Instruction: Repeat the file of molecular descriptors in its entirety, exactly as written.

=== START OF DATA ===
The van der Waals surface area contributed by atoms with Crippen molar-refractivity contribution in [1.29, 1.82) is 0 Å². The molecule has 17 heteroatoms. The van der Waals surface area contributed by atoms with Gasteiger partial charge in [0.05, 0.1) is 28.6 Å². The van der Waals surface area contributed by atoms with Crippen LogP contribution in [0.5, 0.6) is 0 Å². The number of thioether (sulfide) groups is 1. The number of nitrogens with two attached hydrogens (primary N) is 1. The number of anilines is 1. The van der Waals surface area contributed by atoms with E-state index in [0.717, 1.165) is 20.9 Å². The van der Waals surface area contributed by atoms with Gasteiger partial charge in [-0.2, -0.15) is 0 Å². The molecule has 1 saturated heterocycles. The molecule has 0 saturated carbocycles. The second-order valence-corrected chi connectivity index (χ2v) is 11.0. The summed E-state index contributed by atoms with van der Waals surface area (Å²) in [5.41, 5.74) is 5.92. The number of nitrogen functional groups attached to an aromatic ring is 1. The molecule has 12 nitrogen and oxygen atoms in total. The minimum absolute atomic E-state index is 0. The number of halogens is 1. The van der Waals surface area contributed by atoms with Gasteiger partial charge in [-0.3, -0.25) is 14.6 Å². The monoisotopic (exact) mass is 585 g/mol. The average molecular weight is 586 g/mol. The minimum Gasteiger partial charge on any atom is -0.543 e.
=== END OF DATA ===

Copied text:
The van der Waals surface area contributed by atoms with Crippen molar-refractivity contribution in [1.29, 1.82) is 0 Å². The molecule has 17 heteroatoms. The van der Waals surface area contributed by atoms with Gasteiger partial charge in [0.05, 0.1) is 28.6 Å². The van der Waals surface area contributed by atoms with Crippen LogP contribution in [0.5, 0.6) is 0 Å². The number of thioether (sulfide) groups is 1. The number of nitrogens with two attached hydrogens (primary N) is 1. The number of anilines is 1. The van der Waals surface area contributed by atoms with E-state index in [0.717, 1.165) is 20.9 Å². The van der Waals surface area contributed by atoms with Gasteiger partial charge in [-0.2, -0.15) is 0 Å². The molecule has 1 saturated heterocycles. The molecule has 0 saturated carbocycles. The second-order valence-corrected chi connectivity index (χ2v) is 11.0. The summed E-state index contributed by atoms with van der Waals surface area (Å²) in [5.41, 5.74) is 5.92. The number of nitrogen functional groups attached to an aromatic ring is 1. The molecule has 12 nitrogen and oxygen atoms in total. The minimum absolute atomic E-state index is 0. The number of halogens is 1. The van der Waals surface area contributed by atoms with Gasteiger partial charge in [-0.3, -0.25) is 14.6 Å². The monoisotopic (exact) mass is 585 g/mol. The average molecular weight is 586 g/mol. The minimum Gasteiger partial charge on any atom is -0.543 e.